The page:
The figures above are based on lots of motion in a scene. With fewer changes in a scene, the figures can be 20% lower. The amount of motion in a scene can have a big impact on the amount of storage required.
Table 1
The figures above are based on lots of motion in a scene. With fewer changes in a scene, the figures can be 20% lower. The amount of motion in a scene can have a big impact on the amount of storage required.

MPEG-4 calculation

Approximate bit rate/8(bits in a byte) x 3600s = KB per hour/1000 = MB per hour

MB per hour x hours of operation per day/1000 = GB per day

GB per day x requested period of storage = Storage need

Note: The formula does not take into account the amount of motion, which is an important factor that can influence the size of storage required.

(See Table 2).

Table 2
Table 2

Motion JPEG calculation

Image size x frames per second x 3600s = KB per hour/1000 = MB per hour

MB per hour x hours of operation per day/1000 = GB per day

GB per day x requested period of storage = Storage need

(See Table 3).

Table 3
Table 3

A helpful tool in estimating requirements for bandwidth and storage is the AXIS Design Tool, found at www.axis.com/products/video/design_tool/.

Server-based storage

Depending on a PC server’s central processing unit (CPU), network card and internal RAM (Random Access Memory), a server can handle a certain number of cameras, frames per second and size of images. Most PCs can hold between two and four hard disks, and each disk can be up to approx. 300 GB. In a small to medium-sized installation, the PC that runs the video management software is also used for video recording. This is called a direct-attached storage.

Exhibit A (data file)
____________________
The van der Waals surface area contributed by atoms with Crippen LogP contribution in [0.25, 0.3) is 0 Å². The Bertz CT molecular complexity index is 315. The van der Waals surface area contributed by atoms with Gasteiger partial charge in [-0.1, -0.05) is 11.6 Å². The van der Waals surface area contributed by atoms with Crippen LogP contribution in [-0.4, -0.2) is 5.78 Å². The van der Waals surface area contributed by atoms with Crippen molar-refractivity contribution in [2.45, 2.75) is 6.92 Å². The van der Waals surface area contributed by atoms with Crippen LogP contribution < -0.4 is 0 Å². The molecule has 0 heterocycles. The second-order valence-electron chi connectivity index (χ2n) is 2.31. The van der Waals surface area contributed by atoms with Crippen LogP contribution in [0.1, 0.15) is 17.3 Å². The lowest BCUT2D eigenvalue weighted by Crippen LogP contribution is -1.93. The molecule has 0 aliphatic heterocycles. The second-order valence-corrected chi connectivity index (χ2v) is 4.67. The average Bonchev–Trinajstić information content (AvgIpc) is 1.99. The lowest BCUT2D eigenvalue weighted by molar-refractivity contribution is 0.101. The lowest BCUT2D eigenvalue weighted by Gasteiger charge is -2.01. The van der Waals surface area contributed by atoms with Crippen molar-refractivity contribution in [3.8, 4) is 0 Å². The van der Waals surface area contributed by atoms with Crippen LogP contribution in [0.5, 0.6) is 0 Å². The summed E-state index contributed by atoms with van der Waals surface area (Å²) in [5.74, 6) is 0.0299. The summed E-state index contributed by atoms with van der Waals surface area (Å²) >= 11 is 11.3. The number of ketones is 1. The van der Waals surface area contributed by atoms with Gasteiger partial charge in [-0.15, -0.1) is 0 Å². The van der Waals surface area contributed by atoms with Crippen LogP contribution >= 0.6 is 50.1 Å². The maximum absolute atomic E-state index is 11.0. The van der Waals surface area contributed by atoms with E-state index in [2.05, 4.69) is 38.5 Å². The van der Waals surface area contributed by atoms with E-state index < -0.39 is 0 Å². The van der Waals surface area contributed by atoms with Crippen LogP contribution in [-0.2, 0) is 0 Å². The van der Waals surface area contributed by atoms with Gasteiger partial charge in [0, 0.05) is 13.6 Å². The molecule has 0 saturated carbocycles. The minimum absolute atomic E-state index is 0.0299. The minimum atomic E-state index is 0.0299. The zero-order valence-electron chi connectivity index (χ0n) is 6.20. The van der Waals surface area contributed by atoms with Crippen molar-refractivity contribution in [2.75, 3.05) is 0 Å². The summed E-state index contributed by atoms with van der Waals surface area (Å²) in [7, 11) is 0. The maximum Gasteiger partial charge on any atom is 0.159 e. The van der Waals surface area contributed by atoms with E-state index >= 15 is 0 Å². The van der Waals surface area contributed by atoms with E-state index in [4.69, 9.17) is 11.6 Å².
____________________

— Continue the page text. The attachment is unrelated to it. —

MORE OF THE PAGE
With the AXIS Camera Station video management software, for instance, one hard disk is suitable for storing recordings from six to eight cameras. With more than 12 to 15 cameras, at least two hard disks should be used to split the load. For 50 or more cameras, the use of a second server is recommended.

NAS and SAN

When the amount of stored data and management requirements exceed the limitations of a direct-attached storage, a network-attached storage (NAS) or storage area network (SAN) allows for increased storage space, flexibility and recoverability.

NAS provides a single storage device that is directly attached to a LAN and offers shared storage to all clients on the network. A NAS device is simple to install and easy to administer, providing a low-cost storage solution. However, it provides limited throughput for incoming data because it has only one network connection, which can become problematic in high-performance systems.

SANs are high-speed, special-purpose networks for storage, typically connected to one or more servers via fibre. Users can access any of the storage devices on the SAN through the servers, and the storage is scalable to hundreds of terabytes. Centralised storage reduces administration and provides a high performance, flexible storage system for use in multi-server environments. Fibre Channel technology is commonly used to provide data transfers at four gigabits per second and to allow large amounts of data to be stored with a high level of redundancy.

Redundant storage